Using KPI’s to manage Maintenance Optimisation

KPIs can be used within Maintenance Connection to optimise service frequencies and reduce maintenance costs. An example of this is in setting the schedules for servicing equipment which must conform to Statutory Compliance by a regulatory body.

This can include such items as Pressure Safety Valves (PSV) and Pressure Vessels. These must be inspected and maintained at regular intervals to ensure they are fit for service and do not pose a threat to people and property.Regulations for these can vary from State to State. Companies should seek advice from their local jurisdiction as the suggested options within this article may not apply to their situation.

When the initial implementation of MC is carried out, the set-up of the Modules can assist in establishing effective Reports and KPIs which will, in turn, facilitate the optimisation of the PM schedule. Logical Classifications, Failure codes and Specifications will aid in identifying recurrent problems associated with particular types of equipment or areas of operation. It will also highlight where possible over-servicing is occurring.

Let’s look at the case of PSVs. In a non-aggressive operating environment, companies will usually establish a servicing regime of approximately every two years. This will alternate between a visual inspection, looking for signs of leakage, corrosion, damage or interference and an overhaul which will require the removal, testing of the relief mechanism and replacing of corroded parts. The overhaul may be substituted with a valve exchange programme, where the existing valve is replaced with a similar pre-tested valve and the original is retained for future workshop overhaul. In most cases, the batch servicing of these valves is coordinated to lessen the down time of critical equipment and reduce labour and travel time. This schedule complies with most manufacturers’ recommendations and industry regulations. There is a considerable safety margin built into this time period and it does not take into account the variation in operating conditions.

New Call-to-action


PSVs can be found on equipment in locations ranging from covered, well-maintained and clean plant rooms to exposed, oil and gas platforms on the North-West shelf of Australia. The conditions which these valves operate under are vastly different and as such, should not be subject to the same stringent testing regimes. A plan to create a relevant preventative maintenance schedule can be established used the tools within MC. It will assist in ascertaining which is the most economical routine that should be applied while maintaining safety and complying with the Regulatory Authority requirements.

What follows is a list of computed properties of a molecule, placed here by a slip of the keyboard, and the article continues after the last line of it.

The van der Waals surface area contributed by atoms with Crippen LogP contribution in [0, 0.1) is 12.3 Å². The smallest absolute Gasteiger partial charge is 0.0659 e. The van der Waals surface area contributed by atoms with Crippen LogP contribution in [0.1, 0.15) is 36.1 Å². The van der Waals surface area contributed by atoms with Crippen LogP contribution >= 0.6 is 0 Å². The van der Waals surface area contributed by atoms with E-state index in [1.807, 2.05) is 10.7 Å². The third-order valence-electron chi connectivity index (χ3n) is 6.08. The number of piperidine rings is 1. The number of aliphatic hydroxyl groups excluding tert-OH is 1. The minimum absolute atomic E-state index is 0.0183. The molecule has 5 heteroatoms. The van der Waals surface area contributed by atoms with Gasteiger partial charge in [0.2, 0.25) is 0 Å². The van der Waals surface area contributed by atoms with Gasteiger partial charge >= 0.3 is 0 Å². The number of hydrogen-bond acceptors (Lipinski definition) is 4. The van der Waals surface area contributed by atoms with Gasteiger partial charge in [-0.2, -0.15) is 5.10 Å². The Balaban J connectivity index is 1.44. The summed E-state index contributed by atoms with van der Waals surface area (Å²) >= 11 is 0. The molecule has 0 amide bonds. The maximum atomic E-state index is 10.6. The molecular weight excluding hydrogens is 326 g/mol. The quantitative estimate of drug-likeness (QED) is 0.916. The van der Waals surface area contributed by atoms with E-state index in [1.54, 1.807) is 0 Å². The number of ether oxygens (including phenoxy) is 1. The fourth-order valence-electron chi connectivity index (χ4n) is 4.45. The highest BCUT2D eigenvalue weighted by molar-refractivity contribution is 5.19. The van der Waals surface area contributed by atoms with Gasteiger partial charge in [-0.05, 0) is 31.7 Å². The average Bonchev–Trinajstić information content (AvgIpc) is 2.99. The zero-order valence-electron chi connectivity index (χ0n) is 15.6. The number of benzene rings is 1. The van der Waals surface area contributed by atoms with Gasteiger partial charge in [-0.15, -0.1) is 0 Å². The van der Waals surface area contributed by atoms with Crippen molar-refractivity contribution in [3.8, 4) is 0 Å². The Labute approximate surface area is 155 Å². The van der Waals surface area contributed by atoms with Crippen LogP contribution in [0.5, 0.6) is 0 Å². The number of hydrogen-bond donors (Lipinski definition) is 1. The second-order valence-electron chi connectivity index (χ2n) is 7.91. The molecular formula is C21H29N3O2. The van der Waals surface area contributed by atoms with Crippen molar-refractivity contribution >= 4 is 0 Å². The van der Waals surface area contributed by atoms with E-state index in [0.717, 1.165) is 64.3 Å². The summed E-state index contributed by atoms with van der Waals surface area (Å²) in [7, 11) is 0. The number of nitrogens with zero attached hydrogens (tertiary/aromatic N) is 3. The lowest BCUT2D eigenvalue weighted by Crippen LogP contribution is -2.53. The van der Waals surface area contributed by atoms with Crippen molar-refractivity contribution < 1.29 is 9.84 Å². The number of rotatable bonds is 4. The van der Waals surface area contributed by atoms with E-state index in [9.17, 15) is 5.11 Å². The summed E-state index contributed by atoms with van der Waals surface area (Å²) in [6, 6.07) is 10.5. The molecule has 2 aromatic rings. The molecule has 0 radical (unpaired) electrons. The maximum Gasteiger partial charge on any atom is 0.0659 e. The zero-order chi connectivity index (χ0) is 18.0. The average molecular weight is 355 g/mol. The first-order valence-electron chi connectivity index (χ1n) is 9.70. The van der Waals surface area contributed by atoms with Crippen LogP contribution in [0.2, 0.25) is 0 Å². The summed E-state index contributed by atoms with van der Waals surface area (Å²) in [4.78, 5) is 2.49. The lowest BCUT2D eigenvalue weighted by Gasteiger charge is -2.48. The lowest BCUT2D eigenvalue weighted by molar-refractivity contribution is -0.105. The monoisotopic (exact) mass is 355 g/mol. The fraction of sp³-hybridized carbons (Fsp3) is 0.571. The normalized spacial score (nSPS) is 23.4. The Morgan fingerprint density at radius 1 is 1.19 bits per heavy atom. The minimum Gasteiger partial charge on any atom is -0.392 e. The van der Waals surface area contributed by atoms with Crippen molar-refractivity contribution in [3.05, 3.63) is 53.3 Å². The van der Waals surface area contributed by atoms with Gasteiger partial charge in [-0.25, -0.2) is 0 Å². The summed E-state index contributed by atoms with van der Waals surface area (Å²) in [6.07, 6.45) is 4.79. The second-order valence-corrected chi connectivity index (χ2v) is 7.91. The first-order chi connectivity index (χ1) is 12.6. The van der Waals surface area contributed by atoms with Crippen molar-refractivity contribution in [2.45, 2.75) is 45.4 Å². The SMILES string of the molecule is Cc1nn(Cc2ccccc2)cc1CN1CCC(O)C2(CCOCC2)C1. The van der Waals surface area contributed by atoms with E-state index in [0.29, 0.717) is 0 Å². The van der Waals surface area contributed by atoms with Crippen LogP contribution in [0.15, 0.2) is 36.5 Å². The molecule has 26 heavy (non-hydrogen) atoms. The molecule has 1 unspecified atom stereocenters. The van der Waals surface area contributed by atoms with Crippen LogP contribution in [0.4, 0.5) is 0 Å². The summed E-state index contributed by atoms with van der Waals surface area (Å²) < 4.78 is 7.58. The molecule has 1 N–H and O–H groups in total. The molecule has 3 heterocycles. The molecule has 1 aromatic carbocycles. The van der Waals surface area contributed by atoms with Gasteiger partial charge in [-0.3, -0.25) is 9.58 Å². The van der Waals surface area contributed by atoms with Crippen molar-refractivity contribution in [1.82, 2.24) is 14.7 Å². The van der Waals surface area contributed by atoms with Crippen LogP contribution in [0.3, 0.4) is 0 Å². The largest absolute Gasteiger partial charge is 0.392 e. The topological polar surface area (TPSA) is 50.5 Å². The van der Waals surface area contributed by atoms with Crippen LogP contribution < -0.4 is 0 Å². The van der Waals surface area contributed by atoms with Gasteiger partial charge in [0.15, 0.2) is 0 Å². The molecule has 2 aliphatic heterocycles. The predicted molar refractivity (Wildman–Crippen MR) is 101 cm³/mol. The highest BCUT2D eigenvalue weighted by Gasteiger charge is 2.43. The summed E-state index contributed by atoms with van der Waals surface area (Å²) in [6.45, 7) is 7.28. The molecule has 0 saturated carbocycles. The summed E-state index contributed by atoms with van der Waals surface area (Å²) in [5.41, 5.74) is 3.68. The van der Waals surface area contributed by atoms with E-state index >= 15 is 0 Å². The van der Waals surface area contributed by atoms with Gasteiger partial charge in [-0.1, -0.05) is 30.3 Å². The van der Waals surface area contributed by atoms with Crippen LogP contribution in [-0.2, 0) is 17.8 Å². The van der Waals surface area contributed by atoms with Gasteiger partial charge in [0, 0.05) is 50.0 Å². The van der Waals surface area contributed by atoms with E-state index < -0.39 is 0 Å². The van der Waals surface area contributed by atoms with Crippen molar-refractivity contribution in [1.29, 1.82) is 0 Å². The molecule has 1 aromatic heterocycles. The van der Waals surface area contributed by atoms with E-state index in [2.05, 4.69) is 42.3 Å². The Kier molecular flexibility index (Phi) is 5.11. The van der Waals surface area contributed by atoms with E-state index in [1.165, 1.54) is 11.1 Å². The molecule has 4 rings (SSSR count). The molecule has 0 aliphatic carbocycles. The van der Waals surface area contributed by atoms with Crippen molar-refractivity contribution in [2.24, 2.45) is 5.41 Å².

Most recommended service periods take into account the “worst-case” scenario. This results in over-servicing of equipment and unnecessary operating cost. Using the data gathered in MC, a more target-based approach can be taken to reduce maintenance costs and production equipment downtime. This can be done using the following method.


  • When adding new equipment into MC, identify and classify the valves into functional types. These can be used to when creating the PM schedules.
  • Establish PM schedules which groups valve inspections in logical service areas. Make sure this takes into account PSVs which should be serviced together if a major piece of machinery needs to be shut down.
  • Begin with the Manufacturer’s recommended service interval unless you have a PROVEN variation to their recommendation.
  • PSV inspections are often associated with pressure vessel inspections, so thought should be given to synchronise these to reduce plant shutdown.